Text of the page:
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Google puts driverless car development in the fast lane

Posted: 05 Aug 2014     Print Version  Bookmark and Share

Keywords:driverless car  Google  software 

Google is a name that comes up whenever driverless cars and what many say is the inevitability of working, eating, and even sleeping in cars that drive themselves are discussed. Google technology-run Toyota and Lexus cars have already hit California roads, successfully logging thousands of miles. The search giant now readies a prototype fleet of self-driven cars without steering wheels, gas pedals, or brakes.

Indeed, Google has already become a recognised brand in a car segment that has yet to see commercialisation. However, its role in the market will probably be relegated to the less visible function as that of a software player as self-driven cars begin to see commercial launch by 2020.

By funding the publicity campaign showing how driverless cars are viable and safe, Google is helping to create demand for software it will almost certainly look to license in the future. The company will likely seek to define driverless cars as it did the smartphone market with Android, by creating and licensing the OS on which autonomous car software and components are designed.

The supply chain implications are such that automatic systems suppliers, including Continental, Delphi, Siemens, Valeo, and others, will seek lucrative margins by developing and selling their own driverless car software with the components they offer. This would mean that Google will initially compete with its customers.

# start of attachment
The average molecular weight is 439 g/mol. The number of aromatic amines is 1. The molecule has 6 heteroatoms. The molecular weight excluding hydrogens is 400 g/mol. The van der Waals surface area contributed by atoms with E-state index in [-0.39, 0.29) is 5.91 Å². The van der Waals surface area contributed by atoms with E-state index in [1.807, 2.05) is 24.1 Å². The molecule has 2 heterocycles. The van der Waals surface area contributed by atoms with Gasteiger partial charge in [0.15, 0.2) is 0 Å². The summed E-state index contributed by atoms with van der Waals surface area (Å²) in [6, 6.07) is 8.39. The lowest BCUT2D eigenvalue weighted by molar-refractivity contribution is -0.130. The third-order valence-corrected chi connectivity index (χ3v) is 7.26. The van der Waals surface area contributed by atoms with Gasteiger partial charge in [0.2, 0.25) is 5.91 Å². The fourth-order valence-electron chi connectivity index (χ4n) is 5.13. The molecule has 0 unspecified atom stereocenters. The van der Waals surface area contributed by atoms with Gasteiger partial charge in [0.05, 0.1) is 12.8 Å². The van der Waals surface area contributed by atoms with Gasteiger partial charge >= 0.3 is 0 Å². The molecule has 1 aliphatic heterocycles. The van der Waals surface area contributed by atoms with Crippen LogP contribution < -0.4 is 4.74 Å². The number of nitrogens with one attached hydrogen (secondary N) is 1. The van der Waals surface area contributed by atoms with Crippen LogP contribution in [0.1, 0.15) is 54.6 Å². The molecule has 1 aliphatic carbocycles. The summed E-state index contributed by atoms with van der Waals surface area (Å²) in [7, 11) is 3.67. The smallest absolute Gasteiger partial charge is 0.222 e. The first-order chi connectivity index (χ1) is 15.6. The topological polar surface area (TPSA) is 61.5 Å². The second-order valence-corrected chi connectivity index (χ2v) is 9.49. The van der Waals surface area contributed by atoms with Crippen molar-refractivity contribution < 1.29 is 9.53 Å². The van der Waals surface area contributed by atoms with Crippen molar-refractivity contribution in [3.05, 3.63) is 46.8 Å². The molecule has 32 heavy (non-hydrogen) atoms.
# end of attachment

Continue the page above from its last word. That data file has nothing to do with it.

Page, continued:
Google's self-driving software for cars "would provide competition for the Tier 1 ADAS [advanced driver assistance system] suppliers that are likely to also offer such software," says Egil Juliussen, an analyst for IHS. "The top OEMs are expected to develop their own self-driving car software, but smaller OEMs will need help from Tier 1 suppliers and Google."

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Google's driverless car.

The public's interest in driverless cars stemming from Google's publicity campaign has served to motivate suppliers to ready their technology as well.

"Google's investment is also advancing the technology much faster than if the OEM/Tier 1s were not challenged by Google," Juliussen tells us. "Hence, Google's tech investment has sped up and forced OEMs to invest more money in autonomous driving and is likely resulting in earlier deployment of self-driving cars."

Google's push in the driverless car space follows the inroads it has made in the "infotainment" sector. Already, the Android OS will serve as the main competing alternative to CarPlay. Google is also backing the Open Automotive Alliance (OAA)'s development of an Android-based infotainment platform with input from Audi, General Motors, Honda, Hyundai, and Nvidia.

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